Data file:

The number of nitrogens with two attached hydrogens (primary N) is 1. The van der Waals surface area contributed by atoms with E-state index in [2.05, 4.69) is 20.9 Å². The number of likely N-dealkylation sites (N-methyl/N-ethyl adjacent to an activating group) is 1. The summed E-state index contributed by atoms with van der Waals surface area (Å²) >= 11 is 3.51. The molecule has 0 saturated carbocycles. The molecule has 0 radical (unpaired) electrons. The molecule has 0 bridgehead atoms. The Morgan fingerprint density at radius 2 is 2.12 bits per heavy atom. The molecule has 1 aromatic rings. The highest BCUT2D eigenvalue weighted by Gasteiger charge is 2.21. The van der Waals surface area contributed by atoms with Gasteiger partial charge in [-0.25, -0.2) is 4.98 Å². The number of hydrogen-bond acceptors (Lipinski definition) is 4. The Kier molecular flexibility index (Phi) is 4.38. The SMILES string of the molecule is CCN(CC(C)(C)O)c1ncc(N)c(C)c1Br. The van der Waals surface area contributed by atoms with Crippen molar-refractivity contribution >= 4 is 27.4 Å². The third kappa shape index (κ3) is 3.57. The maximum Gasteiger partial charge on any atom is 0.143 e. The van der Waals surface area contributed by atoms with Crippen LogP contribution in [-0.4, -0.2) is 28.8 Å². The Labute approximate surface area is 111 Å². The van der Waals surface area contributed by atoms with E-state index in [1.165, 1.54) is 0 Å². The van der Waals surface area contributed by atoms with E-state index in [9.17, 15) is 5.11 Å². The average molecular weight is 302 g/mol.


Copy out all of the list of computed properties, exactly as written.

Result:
The number of nitrogens with two attached hydrogens (primary N) is 1. The van der Waals surface area contributed by atoms with E-state index in [2.05, 4.69) is 20.9 Å². The number of likely N-dealkylation sites (N-methyl/N-ethyl adjacent to an activating group) is 1. The summed E-state index contributed by atoms with van der Waals surface area (Å²) >= 11 is 3.51. The molecule has 0 saturated carbocycles. The molecule has 0 radical (unpaired) electrons. The molecule has 0 bridgehead atoms. The Morgan fingerprint density at radius 2 is 2.12 bits per heavy atom. The molecule has 1 aromatic rings. The highest BCUT2D eigenvalue weighted by Gasteiger charge is 2.21. The van der Waals surface area contributed by atoms with Gasteiger partial charge in [-0.25, -0.2) is 4.98 Å². The number of hydrogen-bond acceptors (Lipinski definition) is 4. The Kier molecular flexibility index (Phi) is 4.38. The SMILES string of the molecule is CCN(CC(C)(C)O)c1ncc(N)c(C)c1Br. The van der Waals surface area contributed by atoms with Crippen molar-refractivity contribution >= 4 is 27.4 Å². The third kappa shape index (κ3) is 3.57. The maximum Gasteiger partial charge on any atom is 0.143 e. The van der Waals surface area contributed by atoms with Crippen LogP contribution in [-0.4, -0.2) is 28.8 Å². The Labute approximate surface area is 111 Å². The van der Waals surface area contributed by atoms with E-state index in [1.165, 1.54) is 0 Å². The van der Waals surface area contributed by atoms with E-state index in [9.17, 15) is 5.11 Å². The average molecular weight is 302 g/mol.